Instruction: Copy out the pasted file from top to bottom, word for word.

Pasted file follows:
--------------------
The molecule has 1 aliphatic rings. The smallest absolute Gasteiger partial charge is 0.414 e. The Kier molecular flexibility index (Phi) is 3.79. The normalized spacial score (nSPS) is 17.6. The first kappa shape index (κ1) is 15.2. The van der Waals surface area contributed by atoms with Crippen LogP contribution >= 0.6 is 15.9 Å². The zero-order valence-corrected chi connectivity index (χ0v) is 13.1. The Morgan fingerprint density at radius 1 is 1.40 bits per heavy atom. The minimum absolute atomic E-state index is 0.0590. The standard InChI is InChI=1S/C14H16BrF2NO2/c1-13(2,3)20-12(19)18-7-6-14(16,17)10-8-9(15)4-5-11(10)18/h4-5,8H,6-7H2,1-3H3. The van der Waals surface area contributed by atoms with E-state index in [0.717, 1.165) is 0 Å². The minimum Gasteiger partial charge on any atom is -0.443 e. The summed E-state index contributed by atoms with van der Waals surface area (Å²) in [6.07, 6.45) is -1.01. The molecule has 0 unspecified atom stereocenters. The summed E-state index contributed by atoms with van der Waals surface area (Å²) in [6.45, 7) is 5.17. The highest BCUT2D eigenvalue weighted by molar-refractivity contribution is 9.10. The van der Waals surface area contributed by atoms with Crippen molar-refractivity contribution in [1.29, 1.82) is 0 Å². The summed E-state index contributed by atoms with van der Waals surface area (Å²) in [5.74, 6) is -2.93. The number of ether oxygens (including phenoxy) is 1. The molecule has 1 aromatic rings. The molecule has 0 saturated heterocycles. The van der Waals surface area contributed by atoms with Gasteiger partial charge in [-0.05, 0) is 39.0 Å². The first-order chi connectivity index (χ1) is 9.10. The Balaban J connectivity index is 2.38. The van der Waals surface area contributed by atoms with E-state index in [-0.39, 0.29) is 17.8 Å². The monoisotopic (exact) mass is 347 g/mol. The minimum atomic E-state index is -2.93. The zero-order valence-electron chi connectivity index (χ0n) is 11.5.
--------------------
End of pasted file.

The molecule has 1 aliphatic rings. The smallest absolute Gasteiger partial charge is 0.414 e. The Kier molecular flexibility index (Phi) is 3.79. The normalized spacial score (nSPS) is 17.6. The first kappa shape index (κ1) is 15.2. The van der Waals surface area contributed by atoms with Crippen LogP contribution >= 0.6 is 15.9 Å². The zero-order valence-corrected chi connectivity index (χ0v) is 13.1. The Morgan fingerprint density at radius 1 is 1.40 bits per heavy atom. The minimum absolute atomic E-state index is 0.0590. The standard InChI is InChI=1S/C14H16BrF2NO2/c1-13(2,3)20-12(19)18-7-6-14(16,17)10-8-9(15)4-5-11(10)18/h4-5,8H,6-7H2,1-3H3. The van der Waals surface area contributed by atoms with E-state index in [0.717, 1.165) is 0 Å². The minimum Gasteiger partial charge on any atom is -0.443 e. The summed E-state index contributed by atoms with van der Waals surface area (Å²) in [6.07, 6.45) is -1.01. The molecule has 0 unspecified atom stereocenters. The summed E-state index contributed by atoms with van der Waals surface area (Å²) in [6.45, 7) is 5.17. The highest BCUT2D eigenvalue weighted by molar-refractivity contribution is 9.10. The van der Waals surface area contributed by atoms with Crippen molar-refractivity contribution in [1.29, 1.82) is 0 Å². The summed E-state index contributed by atoms with van der Waals surface area (Å²) in [5.74, 6) is -2.93. The number of ether oxygens (including phenoxy) is 1. The molecule has 1 aromatic rings. The molecule has 0 saturated heterocycles. The van der Waals surface area contributed by atoms with Gasteiger partial charge in [-0.05, 0) is 39.0 Å². The first-order chi connectivity index (χ1) is 9.10. The Balaban J connectivity index is 2.38. The van der Waals surface area contributed by atoms with E-state index in [-0.39, 0.29) is 17.8 Å². The monoisotopic (exact) mass is 347 g/mol. The minimum atomic E-state index is -2.93. The zero-order valence-electron chi connectivity index (χ0n) is 11.5.